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Running Head: Kinship Cues and Prosocial Behaviour. Kinship Cues as a Basis for Prosocial Behaviour in Groups:

Kinship cues 1 Running Head: Kinship Cues and Prosocial Behaviour Kinship Cues as a Basis for Prosocial Behaviour in Groups: Heuristic Causes and Consequences of Familiarity Mark Van Vugt University of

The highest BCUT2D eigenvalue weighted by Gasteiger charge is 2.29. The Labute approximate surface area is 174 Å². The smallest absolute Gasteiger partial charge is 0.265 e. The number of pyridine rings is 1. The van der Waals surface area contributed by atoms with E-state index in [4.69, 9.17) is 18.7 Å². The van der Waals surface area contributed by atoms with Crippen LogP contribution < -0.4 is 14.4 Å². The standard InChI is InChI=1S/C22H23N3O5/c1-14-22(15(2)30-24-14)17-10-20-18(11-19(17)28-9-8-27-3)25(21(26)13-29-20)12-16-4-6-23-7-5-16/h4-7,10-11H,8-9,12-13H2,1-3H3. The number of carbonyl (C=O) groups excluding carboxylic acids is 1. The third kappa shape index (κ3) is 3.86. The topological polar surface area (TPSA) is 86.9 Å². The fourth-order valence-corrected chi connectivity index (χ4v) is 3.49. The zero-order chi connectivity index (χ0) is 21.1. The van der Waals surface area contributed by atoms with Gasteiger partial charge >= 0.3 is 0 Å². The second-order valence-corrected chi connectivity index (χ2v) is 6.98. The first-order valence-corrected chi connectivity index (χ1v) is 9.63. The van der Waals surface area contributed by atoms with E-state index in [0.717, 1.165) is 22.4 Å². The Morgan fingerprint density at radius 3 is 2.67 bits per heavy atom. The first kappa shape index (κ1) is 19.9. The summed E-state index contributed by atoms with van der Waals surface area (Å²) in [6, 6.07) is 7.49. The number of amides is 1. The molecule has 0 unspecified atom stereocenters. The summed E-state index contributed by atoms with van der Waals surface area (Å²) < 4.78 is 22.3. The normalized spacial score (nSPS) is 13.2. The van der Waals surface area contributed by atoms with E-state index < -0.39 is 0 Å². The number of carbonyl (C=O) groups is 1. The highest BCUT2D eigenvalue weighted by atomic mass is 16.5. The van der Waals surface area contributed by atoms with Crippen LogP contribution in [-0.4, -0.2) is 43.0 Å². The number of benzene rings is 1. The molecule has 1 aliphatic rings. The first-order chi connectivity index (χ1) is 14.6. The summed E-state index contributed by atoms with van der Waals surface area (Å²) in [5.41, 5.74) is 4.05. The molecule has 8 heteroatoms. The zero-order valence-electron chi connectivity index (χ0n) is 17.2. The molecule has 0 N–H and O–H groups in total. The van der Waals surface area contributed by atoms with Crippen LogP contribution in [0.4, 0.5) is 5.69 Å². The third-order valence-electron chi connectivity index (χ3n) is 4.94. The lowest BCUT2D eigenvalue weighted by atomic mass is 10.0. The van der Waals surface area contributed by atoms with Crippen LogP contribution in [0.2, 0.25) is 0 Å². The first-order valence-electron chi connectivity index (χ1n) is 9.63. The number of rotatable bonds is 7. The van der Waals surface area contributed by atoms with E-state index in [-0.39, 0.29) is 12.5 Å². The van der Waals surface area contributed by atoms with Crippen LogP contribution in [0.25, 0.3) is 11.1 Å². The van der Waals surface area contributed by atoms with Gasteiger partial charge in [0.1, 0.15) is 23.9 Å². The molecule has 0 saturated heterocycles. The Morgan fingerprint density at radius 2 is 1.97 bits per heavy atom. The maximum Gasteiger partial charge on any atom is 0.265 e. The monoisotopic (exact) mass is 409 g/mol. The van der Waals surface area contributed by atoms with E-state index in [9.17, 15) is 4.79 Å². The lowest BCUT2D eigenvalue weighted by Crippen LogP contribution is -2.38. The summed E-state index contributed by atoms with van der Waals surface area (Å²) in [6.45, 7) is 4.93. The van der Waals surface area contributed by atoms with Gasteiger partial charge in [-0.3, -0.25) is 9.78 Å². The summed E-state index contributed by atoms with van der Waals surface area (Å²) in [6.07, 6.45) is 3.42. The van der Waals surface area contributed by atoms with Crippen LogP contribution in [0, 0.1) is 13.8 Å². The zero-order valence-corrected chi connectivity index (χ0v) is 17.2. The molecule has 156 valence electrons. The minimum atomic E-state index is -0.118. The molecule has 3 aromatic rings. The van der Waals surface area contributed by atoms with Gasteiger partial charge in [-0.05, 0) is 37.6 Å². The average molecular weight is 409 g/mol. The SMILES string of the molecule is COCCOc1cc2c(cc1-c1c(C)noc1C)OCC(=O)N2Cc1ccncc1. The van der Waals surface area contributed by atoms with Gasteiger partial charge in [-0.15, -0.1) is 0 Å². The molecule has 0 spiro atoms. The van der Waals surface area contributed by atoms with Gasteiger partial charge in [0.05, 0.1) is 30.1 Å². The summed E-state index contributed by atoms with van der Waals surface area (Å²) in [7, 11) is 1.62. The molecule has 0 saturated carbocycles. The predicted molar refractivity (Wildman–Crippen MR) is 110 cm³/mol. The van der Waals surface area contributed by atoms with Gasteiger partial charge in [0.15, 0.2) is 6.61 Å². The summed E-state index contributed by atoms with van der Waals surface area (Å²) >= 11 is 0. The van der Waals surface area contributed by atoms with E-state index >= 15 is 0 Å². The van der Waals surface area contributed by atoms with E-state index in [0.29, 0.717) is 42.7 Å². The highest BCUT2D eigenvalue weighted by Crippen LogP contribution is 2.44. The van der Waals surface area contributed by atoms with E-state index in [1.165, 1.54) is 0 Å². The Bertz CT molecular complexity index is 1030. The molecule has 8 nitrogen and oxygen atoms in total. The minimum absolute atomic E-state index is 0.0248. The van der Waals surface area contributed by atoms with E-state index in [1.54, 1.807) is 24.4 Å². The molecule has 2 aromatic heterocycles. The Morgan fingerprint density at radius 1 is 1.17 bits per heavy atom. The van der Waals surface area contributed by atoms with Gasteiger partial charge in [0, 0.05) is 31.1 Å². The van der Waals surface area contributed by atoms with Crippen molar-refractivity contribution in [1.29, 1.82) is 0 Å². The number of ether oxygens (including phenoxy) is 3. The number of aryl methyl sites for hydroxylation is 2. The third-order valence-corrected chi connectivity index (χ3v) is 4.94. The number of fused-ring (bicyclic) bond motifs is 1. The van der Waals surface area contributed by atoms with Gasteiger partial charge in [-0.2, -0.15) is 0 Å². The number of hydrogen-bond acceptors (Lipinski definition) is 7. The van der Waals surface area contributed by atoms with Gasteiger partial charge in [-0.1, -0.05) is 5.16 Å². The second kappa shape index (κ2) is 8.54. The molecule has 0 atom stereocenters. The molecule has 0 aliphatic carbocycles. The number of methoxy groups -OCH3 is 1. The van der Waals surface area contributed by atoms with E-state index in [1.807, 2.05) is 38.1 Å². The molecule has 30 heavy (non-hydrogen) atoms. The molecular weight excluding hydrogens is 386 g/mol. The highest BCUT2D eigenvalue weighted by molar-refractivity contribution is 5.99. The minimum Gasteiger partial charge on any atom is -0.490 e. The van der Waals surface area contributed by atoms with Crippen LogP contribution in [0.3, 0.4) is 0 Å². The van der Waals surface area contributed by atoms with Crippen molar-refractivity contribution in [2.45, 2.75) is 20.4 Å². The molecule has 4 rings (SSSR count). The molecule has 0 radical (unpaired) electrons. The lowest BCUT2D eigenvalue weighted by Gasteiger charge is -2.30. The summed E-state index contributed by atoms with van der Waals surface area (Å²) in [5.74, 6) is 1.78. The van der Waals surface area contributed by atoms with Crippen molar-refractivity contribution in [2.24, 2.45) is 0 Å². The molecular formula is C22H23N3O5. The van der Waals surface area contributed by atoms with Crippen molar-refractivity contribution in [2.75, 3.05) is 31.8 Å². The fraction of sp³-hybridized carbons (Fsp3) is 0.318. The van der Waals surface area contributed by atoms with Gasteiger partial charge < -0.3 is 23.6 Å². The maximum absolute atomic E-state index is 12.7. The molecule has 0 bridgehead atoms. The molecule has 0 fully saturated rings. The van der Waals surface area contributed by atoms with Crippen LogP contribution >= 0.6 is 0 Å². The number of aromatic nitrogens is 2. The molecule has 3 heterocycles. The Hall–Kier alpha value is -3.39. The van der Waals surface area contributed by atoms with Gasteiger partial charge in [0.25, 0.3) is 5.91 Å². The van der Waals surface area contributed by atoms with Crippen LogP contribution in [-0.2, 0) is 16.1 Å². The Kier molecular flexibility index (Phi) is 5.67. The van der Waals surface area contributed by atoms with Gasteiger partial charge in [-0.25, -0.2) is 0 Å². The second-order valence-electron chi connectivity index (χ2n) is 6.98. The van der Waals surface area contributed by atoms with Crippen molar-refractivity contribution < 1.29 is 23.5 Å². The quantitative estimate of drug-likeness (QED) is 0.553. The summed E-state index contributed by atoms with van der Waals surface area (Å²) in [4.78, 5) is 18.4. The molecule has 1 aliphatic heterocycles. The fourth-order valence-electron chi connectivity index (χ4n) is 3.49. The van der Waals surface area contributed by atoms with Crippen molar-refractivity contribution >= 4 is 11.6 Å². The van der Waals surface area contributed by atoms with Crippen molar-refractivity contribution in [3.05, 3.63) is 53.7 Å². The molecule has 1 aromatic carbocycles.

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Kinship cues 1 Running Head: Kinship Cues and Prosocial Behaviour Kinship Cues as a Basis for Prosocial Behaviour in Groups: Heuristic Causes and Consequences of Familiarity Mark Van Vugt University of Southampton Mark Schaller and Justin H. Park University of British Columbia Submitted for Special Issue of GPIR on Evolutionary Approaches to Group Research (Guest editors: Tatsuya Kameda & R. Scott Tindale) Kinship cues 2 Abstract Drawing on evolutionary logic, we articulate a model that explains how an evolved mechanism of kin selection may underlie a broad range of prosocial behaviours within human social groups. The adaptive process of kin-selection required the evolution of psychological mechanisms that respond to perceptual cues indicating kinship. These kinrecognition mechanisms operate heuristically and are fallible: People who are not kin may also activate them, thus eliciting prosocial cognitions, emotions, and actions toward genetic strangers. We summarize a range of cues that serve as kin-recognition heuristics, and focus especially on the cue of similarity. Empirical evidence reveals that similarity (whether defined by social identity, physical features, or attitudes and values) promotes a wide range of prosocial feelings and behaviour. This evidence is buttressed by results from two new studies, reported here, linking perceived attitudinal similarity to loyalty and cooperation within groups. It appears that evolved mechanisms of kin-selection promote prosocial behaviour not toward family, per se, but rather toward individuals who are psychologically familiar. Conceptual and practical implications are discussed. Kinship cues 3 Kinship Cues as a Basis for Prosocial Behaviour in Groups: Heuristic Causes and Consequences of Familiarity A tribe including many members who, from possessing in high degree the spirit of patriotism, fidelity, obedience, courage, and sympathy, were always ready to aid one another, and to sacrifice themselves for the common good, would be victorious over most other tribes, and this would be natural selection. (Charles Darwin, 1871) Darwin's quote refers to a unique feature of human behaviour. Unlike other species, humans possess the ability to help, cooperate and empathise with genetically unrelated others, often in large anonymous groups. Every year millions of people in the US and UK alone voluntarily spend considerable personal resources to care for the sick and elderly, to help the illiterate, and to donate money to anonymous beneficiaries of charitable causes (Van Vugt, Snyder, Tyler, & Biel, 2000). People make sacrifices to help out unknown others in emergency situations, such as after earthquakes, and during food and water shortages (Van Vugt, 2001). People risk their lives by staying loyal to entirely unrelated comrades during times of warfare, and by entering burning buildings to save the lives of total strangers (Stern, 1995). Because so much of contemporary human prosocial behaviour is directed toward genetically unrelated strangers, it is tempting to assume that well-known evolutionary explanations for altruism such as evolutionary processes based on kin selection (Hamilton, 1964) and reciprocity (Trivers, 1971) are of only limited use to psychologists seeking to understand human behaviour. It is not uncommon for psychological researchers to explicitly state that evolutionary processes cannot explain altruistic acts directed toward unrelated strangers (e.g., McAndrew, 2002; McGuire, Kinship cues ). The psychological literature focuses almost entirely on discrete proximate predictors, without much consideration for the conceptual relations between these predictors and the deeper origins of the human capacity for prosocial action. Consequently, the psychological literature on human prosocial behaviour is conceptually fragmented. Different kinds of prosocial behaviour comprise distinct, largely unconnected lines of inquiry. For instance, inquiries into emergency helping proceed largely independently of inquiries into cooperative behaviour within groups. Different predictor variables are also considered independently within conceptually unrelated models of prosocial behaviour. Some models highlight the role of perceptual and cognitive factors, such as attributions of responsibility and perceptions of similarity (Latane & Darley, 1970; Pilliavin, Dovidio, Gaertner, & Clark, 1981). Others focus more on affective processes, such as pre-existing mood state or the arousal of empathy (Batson, Duncan, Ackerman, Buckley, & Birch, 1981; Schaller & Cialdini, 1990; Williamson & Clark, 1992). In addition to these rather individualistic explanations, other models stress the impact of communal experiences, such as shared fate and common social identity (Clark & Mills, 1979; Tajfel & Turner, 1986). This fragmentation is unfortunate. A more complete understanding of prosocial behavior within human groups may emerge if one considers together the many different varieties of action that can be legitimately described as prosocial, as there may be some common bases for these superficially different kinds of behaviour. A more complete understanding may also emerge from attempts to discover deeper conceptual relations between the many different proximal predictors of prosocial behaviour. Contrary to the easy assumptions of many psychologists, it turns out that an evolutionary approach can be very useful in forging this sort of conceptual integration. This evolutionary approach does not replace existing social psychological models of prosocial behaviour; it Kinship cues 5 complements and helps unify these models by locating their explanatory mechanisms within a broader conceptual framework. In this article, we focus primarily on the evolutionary mechanisms of kin selection (and, to a lesser extent, on evolutionary mechanisms based on reciprocity). In doing so, we focus on the psychological kin-recognition mechanisms that necessarily evolved in order to facilitate a behavioural tendency to devote resources to kin more than non-kin (Krebs, 1987). We describe how the psychology of kin-recognition involves attention to heuristic cues such as perceived similarity that are fallible. The fallibility of this process helps explain why people frequently help unrelated strangers and successfully cooperate even in large anonymous groups. The fallibility of this kin-recognition process is predictable, and so yields hypotheses bearing on contemporary social psychological variables that moderate prosocial behavior. We review some of the relevant empirical literature that is consistent with this evolutionary perspective. We also report some new empirical results, bearing specifically on group loyalty and cooperation that further support this conceptual perspective. Finally, we discuss intriguing issues and implications that are raised by this evolutionary approach. Evolutionary Roots of Prosocial Behaviour During much of human and pre-human evolutionary history, individuals lived in relatively small, kin-based tribal groups (Barrett, Dunbar, & Lycett, 2002). Thus, we can expect human populations to be described by a number of psychological and cultural adaptations that evolved in response to the specific problems of navigating this specific social environment. Evolutionary considerations suggest that there are many adaptations that incline individuals to be selfish and competitive (Campbell, 1978; Krebs & Miller, 1985). In addition, however, there are distinct evolutionary processes that are likely to have led to the emergence of psychological mechanisms that compel individuals to Kinship cues 6 sometimes forego selfish behaviour and instead to willingly devote valued resources to others. Two evolutionary processes in particular have received extensive attention: The process of reciprocal altruism (Trivers, 1971), and the process of kin selection (Hamilton, 1964). Within the psychological literature, there already exist many reviews of the biological mechanisms underlying these processes (e.g., Krebs, 1987; Krebs & Miller, 1985; Ridley & Dawkins, 1981); we provide only a cursory overview of these biological processes, which primarily explain the presence of genes promoting prosocial tendencies within human populations. In contrast, we shall devote considerably more attention to the (individual-level) psychological implications of the underlying (population-level) evolutionary processes. It is through a focus on these psychological implications that it becomes clear that ancestral evolutionary processes may exert a much broader impact on contemporary prosocial behaviour than is typically assumed. Evolutionary Logic of Reciprocal Altruism and Kin Selection The evolutionary process of reciprocal altruism may contribute to a capacity for prosocial behaviour in social animals (Trivers, 1971). Individuals who cooperated with others and helped others in need may have been more likely to benefit from reciprocation later when they required assistance themselves. This reception of aid is likely to have had beneficial functional consequences on survival and sexual reproduction. Consequently, to the extent that genetic information was associated with an inclination toward prosocial action, these genes would have become increasingly prevalent within human populations. Consistent with the logic of reciprocal altruism, examples of behavioural reciprocity can be found in most social mammals, including bats, primates, and humans (De Waal, 1996). Human ancestral populations lived in small tribal groups that included substantial numbers of close kin. This circumstance made possible the evolution of a capacity Kinship cues 7 toward prosocial behaviour also through the mechanism of kin selection, which is based on the logic of inclusive fitness (Hamilton, 1964). Prosocial acts directed toward needy kin would have increased the likelihood that these relatives would survive and reproduce. Kin share genetic information, of course. Consequently, to the extent that genetic information was associated with the inclination toward prosocial action, and to the extent that these actions were directed especially toward closer kin, those genes were likely to have become increasingly prevalent within human populations. Consistent with the logic of kin selection, people do provide assistance to kin more readily than to non-kin, and are generally more likely to help close kin than distant kin, especially in life-or-death situations (Burnstein, Crandall, & Kitayama, 1994; Essock-Vitale & McGuire, 1985; Neyer & Lang, 2003). Fallible Psychology Forged by Evolutionary Pressures Genes do not compel behaviour directly. Any evolutionary pressure that results in a human capacity for prosocial behaviour does so indirectly, typically through a set of psychological (and cultural) mechanisms that facilitate that behaviour. As Hoffman (1981, p. 44) observed, it was not altruistic action but mediators of altruistic action that were selected. For instance, evolutionary pressures pertaining to reciprocity require the emergence of psychological mechanisms that allow individuals to distinguish between individuals who are likely to reciprocate and those who are unlikely to reciprocate. There is considerable evidence supporting the existence of psychological mechanisms that do detect cheaters and discriminate those individuals from others who can be trusted to reciprocate (Brown & Moore, 2000; Cosmides & Tooby, 1992; Mealey, Daood, & Krage, 1996). Similarly, evolutionary pressures pertaining to kin selection require the emergence of mechanisms that allow individuals to identify the degree to which other individuals share one s own genes (Krebs, 1987). There is no good evidence to suggest Kinship cues 8 that people are able to directly recognize the presence of shared alleles or genes in others (Dawkins, 1976; Krebs, 1987). But there are many psychological and cultural mechanisms that indirectly serve the same purpose including, most obviously, the cultural instantiation and individual learning of linguistic labels (sister, uncle, etc.) that explicitly connote different degrees of kinship. Thus, whether it is based ultimately on evolutionary processes of reciprocity or kin-selection, human prosocial behavior depends fundamentally on the psychology of social inference and judgment. Individuals must attend to available cues that serve as clues, helping them judge the likelihood of reciprocation or degree of kinship. The cues that individuals historically learned to attend to and so still are likely to attend to today are those that were correlated with actual reciprocity and actual kinship in the evolutionary past. In the case of reciprocity, a number of specific contextual and perceptual cues can be identified as likely candidates (e.g., ingroup membership, physical proximity). A substantially similar set of cues can be identified as plausible indicators of kinship (see, for example, Krebs & Miller, 1985). These cues convey familiarity in the very literal sense of that word. Not only is there considerable overlap in the sets of cues that serve as heuristics connoting reciprocity and kinship, it appears that a judgment of kinship itself serves as a heuristic connoting a higher likelihood of reciprocity: People are more likely to expect reciprocation from kin compared to non-kin (Kruger, 2003). Moreover, some scientists have argued that an act of reciprocation may serve as a heuristic cue indicating kinship (Axelrod & Hamilton, 1981). In general, it appears that in populations defined by closer genetic relations, there also exist denser networks of reciprocal relations (Palmer, 1991). To avoid redundancy, when considering those cues that promote prosocial behaviour (below), we focus our conceptual attention primarily on kinship and cues that connote Kinship cues 9 familiarity in a literal sense. Nevertheless, it is worth remembering that any kinrecognition cue probably also serves indirectly as a reciprocity-prediction cue as well. Any cue-based process of social inference is fallible (Brunswik, 1955; Fiedler, 1996). Linguistic labels are perhaps the most reliable cues that are readily available to distinguish kin from non-kin, and yet even these labels are sometimes inaccurate predictors of actual genetic relatedness (e.g., in the case of adoption). Other cues are likely to be considerably more fallible. This sort of fallibility is common within just about every realm of evolutionary psychology. Men use fallible cues to judge the sexual availability of women, and as a consequence they commonly over-estimate the degree of female sexual interest (Haselton & Buss, 2000). People are sensitive to cues that imperfectly signal the presence of contagious disease in others, and so they tend to respond aversively to individuals bearing these cues even when they know that the actual threat of disease is nonexistent (Park, Schaller, & Faulkner, 2003). These tendencies toward over-generalization are likely to be reflected also in human prosocial behaviour. The evolutionary bases of prosocial behavior did not compel us to help family, per se, but rather to help others who are perceived to be familiar. The cues that connote familiarity are fallible; under many contemporary situations, even unrelated strangers may be perceived to be familiar. Consequently, they are likely to elicit prosocial behavior. This analysis has several useful implications. First, it helps us to appreciate the broad implications of ancestral evolutionary processes on contemporary prosocial behaviour. It reveals that even prosocial behaviour directed toward unrelated strangers may have a basis in evolutionary processes pertaining to kin selection (Krebs, 1987; Krebs & Miller, 1985). Second, it implies that any cue connoting familiarity is likely to elicit higher levels of prosocial behaviour, independent of Kinship cues 10 objective assessments of kinship. Third, given the wide variety of ways in which individuals may provide assistance to others, it implies that these effects of familiarity cues are likely to be observed across a wide variety of prosocial acts, including both direct assistance to individuals and cooperative behaviour within groups. Consequently, it provides a broad conceptual umbrella within which many superficially independent psychological phenomena may be understood as sharing a common evolutionary and psychological cause: We are inclined to respond prosocially to folks who, for whatever reason, seem literally to be familiar. The Perception (and Misperception) of Kinship: Heuristic Cues What specific kinds of cues are likely to be used as heuristic indicators of kinship? A number of researchers have suggested that the affective experience of empathy may serve as such as cue (Hoffman, 1981; Krebs, 1987; Schaller, 2003; Sorrentino & Rushton, 1981). As with other emotions that evolved to trigger specific functional responses (e.g., fear, disgust), an empathic emotional state may implicitly connote a sense of familiarity, and so is likely to reflexively compel prosocial action with a minimum of deliberative thought. Indeed, research on empathy reveals that it is associated with feelings of oneness (Batson et al., 1997; Cialdini et al, 1997), and that it strongly compels prosocial behavior (Eisenberg & Miller, 1987). Furthermore, it appears that empathic helping responses are somewhat reflexive or impulsive, often without full consideration of costs and benefits (Batson, 1991; Krebs, 1987). Of course, empathy is a highly fallible indicator of kinship. Individuals can be led, through a variety of means (effortful attempts at perspective-taking, misattribution of arousal, etc.) to experience empathy toward total strangers (e.g., Coke, Batson, & McDavis, 1978; Stotland, 1969). Regardless of how empathy is aroused, it may serve as a heuristic cue connoting familiarity and so lead reflexively to prosocial action. Kinship cues 11 The arousal of empathy itself is more likely to occur in some contexts than others, and to be facilitated by a variety of features pertaining to others in potential need of assistance. These contexts and features may themselves serve as heuristic cues connoting kinship. A number of different perceptual and contextual cues have been identified in previous work (e.g., Krebs, 1987; Porter, 1987; Waldman, 1987). Some cues, such as linguistic labels for different kinds of family members, are so obvious as to be almost uninteresting. Other cues that clearly are used for the purposes of kin-recognition in other species such as olfactory cues (Porter, Cernoch, & Balogh, 1985) have received no empirical attention in the literature on human prosocial behavior. Several cues however have received some considerable attention. Proximity particularly a history of living within close proximity is often identified as a plausible cue for kin-recognition (e.g., Krebs & Miller, 1985). In its strongest form, people are likely to perceive as kin those individuals who they grew up with. Research on human mate selection and sexual behaviour supports the contention that this sort of proximity is indeed used as a cue connoting kinship (e.g., Wolf, 1970). And, even among individuals who are genetically unrelated, this form of proximity does seem to promote stronger prosocial tendencies, such as more cooperative behaviour in mixed-motive social dilemmas (Shapira & Madsen, 1969). Spatial proximity brings about additional psychological consequences such as repeated exposure, friendship, expectations for future interactions, and feelings of community -- which may also serve as cues connoting familiarity, and which also are associated with increased prosocial behaviour (Latane & Darley, 1970; Van Vugt, 2001; mere exposure effect; Zajonc, 1980). Another set of cues pertain to perceptions of similarity between self and other. There is a considerable body of evidence indicating various kinds of similarity